Back on Earp Street, But Without the Animals

The nightmare may be over, but neighbors say 739 Earp St. still stinks.

And last week, they were notified that Fran Rotonta—who plead guilty Tuesday to 129 counts of animal cruelty for keeping 85 Chihuahas, two cats and the remains of two dogs—and her husband, Richard, have legally re-entered their South Philly home.

In exchange for the guilty plea, Rotonta received 10 years’ probation (reporting only the first year) and is not allowed to own animals or work for an organization that involves animals for 15 years. She must also submit to a mental-health evaluation and to random inspections by the PSPCA.

PSPCA case manager Nicole Wilson called Rotonta “very compliant” and says that inspections will begin monthly and then taper off to quarterly.

But the sentence was a slap on the wrist because of the missing financial component. According to court records, Rotonta will not have to pay any of the fines that PSPCA Director of Law Enforcement George Bengal had previously confirmed are usually associated with the charges. At $750 a charge, her financial penalty, if it had been enforced, would have amounted to $96,750.

On July 14, after almost a decade of complaints about foul odors radiating from the house, the PSPCA raided Rotonta’s home and discovered 85 dogs, two cats and the remains of two dogs—a final count that has risen since the raid indicating that more remains were likely been found buried in the feces or yard.

Even as the criminal case closes, the neighborhood is concerned about what happens next. Records from the Department of Licenses and Inspections show that the house was a source of rodent and insect infestation. The house was condemned after the raid revealed that the floors and surfaces were coated in at least two feet of feces.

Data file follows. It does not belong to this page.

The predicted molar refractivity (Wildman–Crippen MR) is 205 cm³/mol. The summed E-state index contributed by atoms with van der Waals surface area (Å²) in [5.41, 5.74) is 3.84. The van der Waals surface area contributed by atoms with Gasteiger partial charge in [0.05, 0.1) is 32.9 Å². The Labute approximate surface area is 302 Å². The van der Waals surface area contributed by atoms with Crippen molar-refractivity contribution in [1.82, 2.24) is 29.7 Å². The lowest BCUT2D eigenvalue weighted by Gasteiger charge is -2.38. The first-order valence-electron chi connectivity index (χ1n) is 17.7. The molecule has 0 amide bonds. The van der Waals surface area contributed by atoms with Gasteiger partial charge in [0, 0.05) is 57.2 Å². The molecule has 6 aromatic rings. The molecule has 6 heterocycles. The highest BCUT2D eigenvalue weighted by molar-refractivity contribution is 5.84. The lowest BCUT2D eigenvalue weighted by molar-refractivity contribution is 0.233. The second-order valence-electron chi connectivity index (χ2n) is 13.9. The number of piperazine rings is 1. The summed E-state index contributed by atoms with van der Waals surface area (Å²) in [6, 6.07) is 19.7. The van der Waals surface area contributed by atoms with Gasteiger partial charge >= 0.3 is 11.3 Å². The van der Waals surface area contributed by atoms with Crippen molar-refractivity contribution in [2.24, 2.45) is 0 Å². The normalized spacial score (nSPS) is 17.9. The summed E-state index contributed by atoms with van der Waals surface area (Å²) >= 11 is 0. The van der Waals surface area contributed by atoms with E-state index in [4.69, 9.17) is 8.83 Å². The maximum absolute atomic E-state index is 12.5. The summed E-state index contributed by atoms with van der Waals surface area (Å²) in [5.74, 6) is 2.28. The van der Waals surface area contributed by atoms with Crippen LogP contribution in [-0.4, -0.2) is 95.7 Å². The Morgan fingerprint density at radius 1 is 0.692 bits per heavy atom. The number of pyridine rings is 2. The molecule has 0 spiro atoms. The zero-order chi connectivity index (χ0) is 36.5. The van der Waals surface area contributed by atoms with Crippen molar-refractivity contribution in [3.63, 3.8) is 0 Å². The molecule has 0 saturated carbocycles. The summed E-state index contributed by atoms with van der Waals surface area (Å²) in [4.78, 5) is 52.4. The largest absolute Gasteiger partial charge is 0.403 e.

The professional cleanup began in August. Neighbors assumed that a total cleanup would be impossible; that further investigation would reveal structural problems; that the Stink would never go away; and that the house would likely be demolished.

“[The odor] will dissipate now that it’s going into fall,” says one resident familiar with the cycle. “But it’s not gone.”

“My concern is that there’s a fire hazard,” said one neighbor who wishes to remain anonymous (citing a fear of retaliation, all sources wish to remain anonymous in this ongoing story). Fire is the biggest concern on the block.

According to Scott Mulderig, L&I’s chief of emergency services and abatement unit, the house is structurally sound. In fact, the Rotontas have been legally living in the house since Aug. 25—news that comes as a surprise to neighbors.

“I heard both sides, that [the Rotontas] were allowed back in and that they weren’t allowed back in,” an Earp Street resident says. “No one seems to know … and you can’t trust anybody.”

Mulderig says the neighbors were notified that the Rotontas were legally re-entering the property.

“One of my inspectors went out and met with the owners and the sergeant from the police department from that district. We opened it back up for them and knocked on the adjoining doors, so I know the people on either side are definitely aware,” he says.

The Rotontas are ultimately responsible for the cost of cleanup. However, they were able to move back in to the house by simply agreeing to pay the city’s Law Department.

“Hopefully they will hold up their end of the agreement,” says Mulderig, who estimates the cleanup will cost about $20,000 to $25,000.

If not?

“The city’s revenue department would follow up and place a lien [on the house].”

The Rotontas’ home has had a tax lien on it every year since 2004. According to the Board of Revision of Taxes, the current total owed is $5,765.37.

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